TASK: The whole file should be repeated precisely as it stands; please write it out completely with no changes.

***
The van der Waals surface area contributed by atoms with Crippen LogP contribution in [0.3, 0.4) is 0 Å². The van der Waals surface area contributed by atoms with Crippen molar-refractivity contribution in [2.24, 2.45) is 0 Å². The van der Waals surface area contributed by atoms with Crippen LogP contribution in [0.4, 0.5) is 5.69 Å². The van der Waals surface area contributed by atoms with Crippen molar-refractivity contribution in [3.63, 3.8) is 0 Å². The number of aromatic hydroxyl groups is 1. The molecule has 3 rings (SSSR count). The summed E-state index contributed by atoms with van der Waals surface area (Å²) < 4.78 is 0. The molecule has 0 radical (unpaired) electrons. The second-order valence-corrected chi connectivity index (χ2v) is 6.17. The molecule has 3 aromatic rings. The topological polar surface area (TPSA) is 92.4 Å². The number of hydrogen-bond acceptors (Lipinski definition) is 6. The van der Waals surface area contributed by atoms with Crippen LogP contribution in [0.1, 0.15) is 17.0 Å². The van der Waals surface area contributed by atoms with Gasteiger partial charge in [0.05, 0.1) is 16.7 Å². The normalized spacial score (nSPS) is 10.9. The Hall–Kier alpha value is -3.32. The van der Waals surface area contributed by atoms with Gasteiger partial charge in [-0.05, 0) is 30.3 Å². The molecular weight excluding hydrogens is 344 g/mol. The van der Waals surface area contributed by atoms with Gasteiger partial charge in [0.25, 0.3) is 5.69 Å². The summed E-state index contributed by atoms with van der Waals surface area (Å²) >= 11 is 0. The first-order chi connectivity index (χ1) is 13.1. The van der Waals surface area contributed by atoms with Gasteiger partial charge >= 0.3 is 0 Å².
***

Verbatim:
The van der Waals surface area contributed by atoms with Crippen LogP contribution in [0.3, 0.4) is 0 Å². The van der Waals surface area contributed by atoms with Crippen molar-refractivity contribution in [2.24, 2.45) is 0 Å². The van der Waals surface area contributed by atoms with Crippen LogP contribution in [0.4, 0.5) is 5.69 Å². The van der Waals surface area contributed by atoms with Crippen molar-refractivity contribution in [3.63, 3.8) is 0 Å². The number of aromatic hydroxyl groups is 1. The molecule has 3 rings (SSSR count). The summed E-state index contributed by atoms with van der Waals surface area (Å²) < 4.78 is 0. The molecule has 0 radical (unpaired) electrons. The second-order valence-corrected chi connectivity index (χ2v) is 6.17. The molecule has 3 aromatic rings. The topological polar surface area (TPSA) is 92.4 Å². The number of hydrogen-bond acceptors (Lipinski definition) is 6. The van der Waals surface area contributed by atoms with Crippen LogP contribution in [0.1, 0.15) is 17.0 Å². The van der Waals surface area contributed by atoms with Gasteiger partial charge in [0.05, 0.1) is 16.7 Å². The normalized spacial score (nSPS) is 10.9. The Hall–Kier alpha value is -3.32. The van der Waals surface area contributed by atoms with Gasteiger partial charge in [-0.05, 0) is 30.3 Å². The molecular weight excluding hydrogens is 344 g/mol. The van der Waals surface area contributed by atoms with Gasteiger partial charge in [0.25, 0.3) is 5.69 Å². The summed E-state index contributed by atoms with van der Waals surface area (Å²) >= 11 is 0. The first-order chi connectivity index (χ1) is 13.1. The van der Waals surface area contributed by atoms with Gasteiger partial charge >= 0.3 is 0 Å².